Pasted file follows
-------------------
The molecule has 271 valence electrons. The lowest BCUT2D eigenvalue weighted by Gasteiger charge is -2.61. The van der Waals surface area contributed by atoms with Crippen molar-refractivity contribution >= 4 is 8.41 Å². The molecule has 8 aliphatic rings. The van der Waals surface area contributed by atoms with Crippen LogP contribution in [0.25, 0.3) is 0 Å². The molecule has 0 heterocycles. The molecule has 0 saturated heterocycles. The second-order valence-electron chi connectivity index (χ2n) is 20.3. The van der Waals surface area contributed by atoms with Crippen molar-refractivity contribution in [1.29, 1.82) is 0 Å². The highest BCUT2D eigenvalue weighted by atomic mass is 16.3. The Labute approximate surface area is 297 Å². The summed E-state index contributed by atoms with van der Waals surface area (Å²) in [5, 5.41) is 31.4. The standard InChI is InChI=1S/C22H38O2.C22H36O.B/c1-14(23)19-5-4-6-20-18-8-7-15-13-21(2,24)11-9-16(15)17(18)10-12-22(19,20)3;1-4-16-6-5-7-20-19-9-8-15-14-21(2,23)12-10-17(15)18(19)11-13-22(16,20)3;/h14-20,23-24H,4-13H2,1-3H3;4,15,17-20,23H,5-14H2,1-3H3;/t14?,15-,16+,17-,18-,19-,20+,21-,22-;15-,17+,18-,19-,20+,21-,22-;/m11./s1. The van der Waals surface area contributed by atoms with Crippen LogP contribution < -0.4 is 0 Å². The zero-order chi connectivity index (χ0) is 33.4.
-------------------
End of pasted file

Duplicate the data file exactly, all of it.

The molecule has 271 valence electrons. The lowest BCUT2D eigenvalue weighted by Gasteiger charge is -2.61. The van der Waals surface area contributed by atoms with Crippen molar-refractivity contribution >= 4 is 8.41 Å². The molecule has 8 aliphatic rings. The van der Waals surface area contributed by atoms with Crippen LogP contribution in [0.25, 0.3) is 0 Å². The molecule has 0 heterocycles. The molecule has 0 saturated heterocycles. The second-order valence-electron chi connectivity index (χ2n) is 20.3. The van der Waals surface area contributed by atoms with Crippen molar-refractivity contribution in [1.29, 1.82) is 0 Å². The highest BCUT2D eigenvalue weighted by atomic mass is 16.3. The Labute approximate surface area is 297 Å². The summed E-state index contributed by atoms with van der Waals surface area (Å²) in [5, 5.41) is 31.4. The standard InChI is InChI=1S/C22H38O2.C22H36O.B/c1-14(23)19-5-4-6-20-18-8-7-15-13-21(2,24)11-9-16(15)17(18)10-12-22(19,20)3;1-4-16-6-5-7-20-19-9-8-15-14-21(2,23)12-10-17(15)18(19)11-13-22(16,20)3;/h14-20,23-24H,4-13H2,1-3H3;4,15,17-20,23H,5-14H2,1-3H3;/t14?,15-,16+,17-,18-,19-,20+,21-,22-;15-,17+,18-,19-,20+,21-,22-;/m11./s1. The van der Waals surface area contributed by atoms with Crippen LogP contribution < -0.4 is 0 Å². The zero-order chi connectivity index (χ0) is 33.4.